Carbon footprint: what is it?

With this article, we would like to inaugurate a series of posts dedicated to air pollution from civil and industrial emissions. A better relationship with the planet starts with us, with our awareness. This is why we decided to start with the concept of carbon footprint, to underline how everyone is responsible for the environment, since everyone of us inevitably leaves a footprint on the planet.

What is a carbon footprint

A carbon footprint is a parameter established to estimate the greenhouse gas emissions generated by a product, service, organization, event or individual, and is generally expressed in tons of CO₂ equivalent (tCO₂eq). What does it mean?

According to the Kyoto Protocol, greenhouse gases to be included in the calculation are: carbon dioxide (CO₂), methane (CH₄), nitrous oxide (N₂O), hydrofluorocarbons (HFCs), sulfur hexafluoride (SF₆), and perfluorocarbons (PFCs). Tons of CO₂ equivalent are therefore nothing more than the equivalent, in CO₂, of the greenhouse effect produced by these gases. Let’s use an example.

Methane has a greenhouse effect about 25 times stronger than CO₂, therefore one tonne of methane counts as 25 tons of CO₂ equivalent.

But let’s take a step back: what exactly is CO₂?

CO₂, or carbon dioxide, is naturally present in the atmosphere, and is surely the most well known of greenhouse gases. Formed by one carbon atom and two oxygen atoms, its natural concentration in the air is about 400 parts per million (ppm), coming from natural processes, such as respiration, or combustion.

The carbon footprint of products, companies, and services

The carbon footprint of products and services considers overall emissions throughout their lifecycle, that is, “from cradle to grave”. The carbon footprint of organizations, on the other hand, refers to emissions over the annual business year. But what exactly does “cradle to grave” mean? Let's explore this concept that, better than others, can give us an idea of the true environmental impact of our lives.

When buying a product, have you ever wondered about its history? Have you ever wondered, for example, where it comes from exactly? Well, we all have the concept of the “Made in ...” label in mind, so naturally we are led to think that the product comes from the manufacturing company, and therefore the carbon footprint starts there. In reality, this is not the case, the emissions of a product begin with the extraction and processing of the raw materials that go into its manufacture, as well as the energy needed to do this.

The lifecycle of a product or service, of which we normally only know the “use” or “consumption” part, can be divided into five phases: the extraction of raw materials; their transformation; product packaging and transport; use; and disposal.

This gives us a more precise idea of what the real lifecycle of a product is, which goes far beyond our use and consumption. Even though it is quite common to think only of physical products when it comes to emissions and pollution, we should bear in mind that digital services are also part of the supply chain. Did you know, for example, how much pollution comes from video streaming? Any idea? Over 300 million tons of CO₂! Just think that watching 10 minutes of video consumes 1,500 times more electricity than charging a smartphone.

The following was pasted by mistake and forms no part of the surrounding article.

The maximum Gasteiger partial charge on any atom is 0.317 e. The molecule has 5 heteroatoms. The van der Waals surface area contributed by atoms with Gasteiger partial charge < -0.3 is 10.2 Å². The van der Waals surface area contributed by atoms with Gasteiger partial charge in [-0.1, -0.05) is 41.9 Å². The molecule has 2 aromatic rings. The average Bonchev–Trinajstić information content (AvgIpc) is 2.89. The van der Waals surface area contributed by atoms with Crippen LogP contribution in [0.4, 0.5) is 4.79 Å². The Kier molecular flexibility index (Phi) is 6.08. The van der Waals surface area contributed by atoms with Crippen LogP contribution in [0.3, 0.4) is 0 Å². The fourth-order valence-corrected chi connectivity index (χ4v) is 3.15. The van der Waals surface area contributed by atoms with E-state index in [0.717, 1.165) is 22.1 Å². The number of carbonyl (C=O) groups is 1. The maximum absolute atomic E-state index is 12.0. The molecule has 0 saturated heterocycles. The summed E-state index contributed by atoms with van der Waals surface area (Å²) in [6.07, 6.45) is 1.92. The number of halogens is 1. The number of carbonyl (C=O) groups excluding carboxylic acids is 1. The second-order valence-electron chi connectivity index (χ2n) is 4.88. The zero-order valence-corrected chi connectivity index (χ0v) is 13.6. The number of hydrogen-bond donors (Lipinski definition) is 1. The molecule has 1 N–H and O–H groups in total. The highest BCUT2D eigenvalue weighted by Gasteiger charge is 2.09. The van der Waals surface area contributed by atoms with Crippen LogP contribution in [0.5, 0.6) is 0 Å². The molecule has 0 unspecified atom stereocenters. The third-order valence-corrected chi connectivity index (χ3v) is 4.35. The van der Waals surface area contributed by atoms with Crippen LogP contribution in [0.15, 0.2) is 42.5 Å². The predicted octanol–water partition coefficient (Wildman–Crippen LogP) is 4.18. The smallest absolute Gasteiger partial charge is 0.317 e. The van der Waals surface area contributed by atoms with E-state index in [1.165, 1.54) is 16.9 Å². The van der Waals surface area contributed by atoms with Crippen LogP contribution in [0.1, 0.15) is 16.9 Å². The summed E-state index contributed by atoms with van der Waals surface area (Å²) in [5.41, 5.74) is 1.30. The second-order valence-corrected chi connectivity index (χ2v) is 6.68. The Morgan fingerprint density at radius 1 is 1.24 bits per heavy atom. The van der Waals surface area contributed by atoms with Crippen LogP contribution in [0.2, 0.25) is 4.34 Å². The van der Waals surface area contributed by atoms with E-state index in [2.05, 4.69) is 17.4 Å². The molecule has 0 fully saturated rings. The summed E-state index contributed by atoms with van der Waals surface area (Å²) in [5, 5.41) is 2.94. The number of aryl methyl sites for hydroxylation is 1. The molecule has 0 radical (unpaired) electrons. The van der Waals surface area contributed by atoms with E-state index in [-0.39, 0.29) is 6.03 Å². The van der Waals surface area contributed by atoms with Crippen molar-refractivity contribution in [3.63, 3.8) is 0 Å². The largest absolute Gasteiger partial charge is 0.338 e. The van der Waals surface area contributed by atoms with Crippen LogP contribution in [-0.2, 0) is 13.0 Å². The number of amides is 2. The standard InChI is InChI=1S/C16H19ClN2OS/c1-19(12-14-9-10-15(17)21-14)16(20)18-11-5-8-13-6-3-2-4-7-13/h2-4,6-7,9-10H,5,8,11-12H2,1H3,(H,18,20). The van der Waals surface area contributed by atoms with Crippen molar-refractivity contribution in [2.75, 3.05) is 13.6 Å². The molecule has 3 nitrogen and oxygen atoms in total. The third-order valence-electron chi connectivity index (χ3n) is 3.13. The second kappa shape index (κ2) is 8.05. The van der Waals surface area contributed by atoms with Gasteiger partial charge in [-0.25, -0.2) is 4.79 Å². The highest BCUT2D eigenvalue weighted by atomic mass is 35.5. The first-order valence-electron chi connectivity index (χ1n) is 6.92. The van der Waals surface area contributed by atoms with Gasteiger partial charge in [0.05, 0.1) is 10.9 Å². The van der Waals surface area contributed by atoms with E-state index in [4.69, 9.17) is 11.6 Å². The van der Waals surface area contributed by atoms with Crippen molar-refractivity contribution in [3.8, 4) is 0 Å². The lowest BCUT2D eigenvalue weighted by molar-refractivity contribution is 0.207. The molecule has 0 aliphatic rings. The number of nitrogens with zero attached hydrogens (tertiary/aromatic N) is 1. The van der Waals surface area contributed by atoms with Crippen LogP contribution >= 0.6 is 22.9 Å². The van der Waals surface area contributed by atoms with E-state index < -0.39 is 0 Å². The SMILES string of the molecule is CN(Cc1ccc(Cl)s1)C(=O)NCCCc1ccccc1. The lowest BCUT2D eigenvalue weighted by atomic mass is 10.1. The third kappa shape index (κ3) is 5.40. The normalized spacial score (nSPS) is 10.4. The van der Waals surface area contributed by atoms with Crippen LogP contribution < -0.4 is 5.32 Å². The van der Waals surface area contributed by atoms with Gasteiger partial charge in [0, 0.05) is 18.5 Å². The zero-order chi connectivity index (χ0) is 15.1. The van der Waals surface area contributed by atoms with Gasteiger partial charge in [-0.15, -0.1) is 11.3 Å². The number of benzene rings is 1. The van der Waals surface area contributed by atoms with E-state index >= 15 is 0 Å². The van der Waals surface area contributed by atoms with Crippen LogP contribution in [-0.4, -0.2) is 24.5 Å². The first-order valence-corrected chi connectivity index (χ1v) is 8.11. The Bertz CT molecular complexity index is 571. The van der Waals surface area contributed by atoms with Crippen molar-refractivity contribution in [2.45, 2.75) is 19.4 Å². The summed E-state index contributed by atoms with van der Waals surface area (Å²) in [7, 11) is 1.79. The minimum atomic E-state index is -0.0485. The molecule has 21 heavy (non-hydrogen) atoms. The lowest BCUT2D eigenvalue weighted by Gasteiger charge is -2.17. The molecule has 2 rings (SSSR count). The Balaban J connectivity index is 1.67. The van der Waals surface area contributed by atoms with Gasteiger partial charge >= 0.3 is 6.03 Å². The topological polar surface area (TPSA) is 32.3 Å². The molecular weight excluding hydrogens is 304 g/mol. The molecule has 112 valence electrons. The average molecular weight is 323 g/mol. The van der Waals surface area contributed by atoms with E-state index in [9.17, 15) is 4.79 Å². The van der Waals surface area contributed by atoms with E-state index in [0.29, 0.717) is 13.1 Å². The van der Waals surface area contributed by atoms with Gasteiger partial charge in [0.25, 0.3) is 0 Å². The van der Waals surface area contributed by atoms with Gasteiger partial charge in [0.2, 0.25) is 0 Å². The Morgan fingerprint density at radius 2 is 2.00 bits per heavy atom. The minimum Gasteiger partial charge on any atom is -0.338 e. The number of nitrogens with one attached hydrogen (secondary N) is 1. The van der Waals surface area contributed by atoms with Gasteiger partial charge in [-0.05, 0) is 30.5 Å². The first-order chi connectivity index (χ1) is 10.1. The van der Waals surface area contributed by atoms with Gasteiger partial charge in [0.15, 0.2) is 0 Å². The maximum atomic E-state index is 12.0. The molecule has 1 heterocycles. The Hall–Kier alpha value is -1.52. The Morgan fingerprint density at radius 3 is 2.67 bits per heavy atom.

How are emissions calculated?

The way in which CO₂ emissions relating to a product or service are calculated is regulated by the technical specification ISO 14067, entitled “Greenhouse gases - Carbon footprint of products - Requirements and guidelines for quantification and communication ”.

For organizations, on the other hand, the standard UNI EN ISO 14064-1, entitled “Greenhouse gases - Part 1: Specification for the quantification, monitoring and reporting of project emissions and removals”, applies, which represents the first of 3 standards of the ISO 14064 series aimed at quantifying, reporting, reducing, absorbing, validating and verifying assertions on greenhouse gas (GHG) emissions.

Therefore, in addition to conducting the regulated analysis and measurement of CO₂ emissions, companies can implement a system to identify and cut emissions through the use of low-carbon technologies, and introduce measures to achieve “carbon neutrality”, such as planting trees, and investing in renewable energy production.1

1. Source: Ministry of Ecological Transition:

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Carbon footprint: why it affects us all

At first glance, it would seem that the responsibility for decarbonisation lies with companies. In reality, we are all implicated, as people who both request and receive products and services.

Furthermore, we can speak of the carbon footprint of an individual, who through their habits and daily actions makes their own contribution to the emission of greenhouse gases. For example, how do we get around? How and when do we use lighting, heating, etc.? What products do we buy?

The questions could go on. Becoming aware of the impact of our actions is already a first step towards a change in habits.

In the next posts, we will look more into several issues concerning heating and emissions that can help us make better choices and potentially reduce our carbon footprint.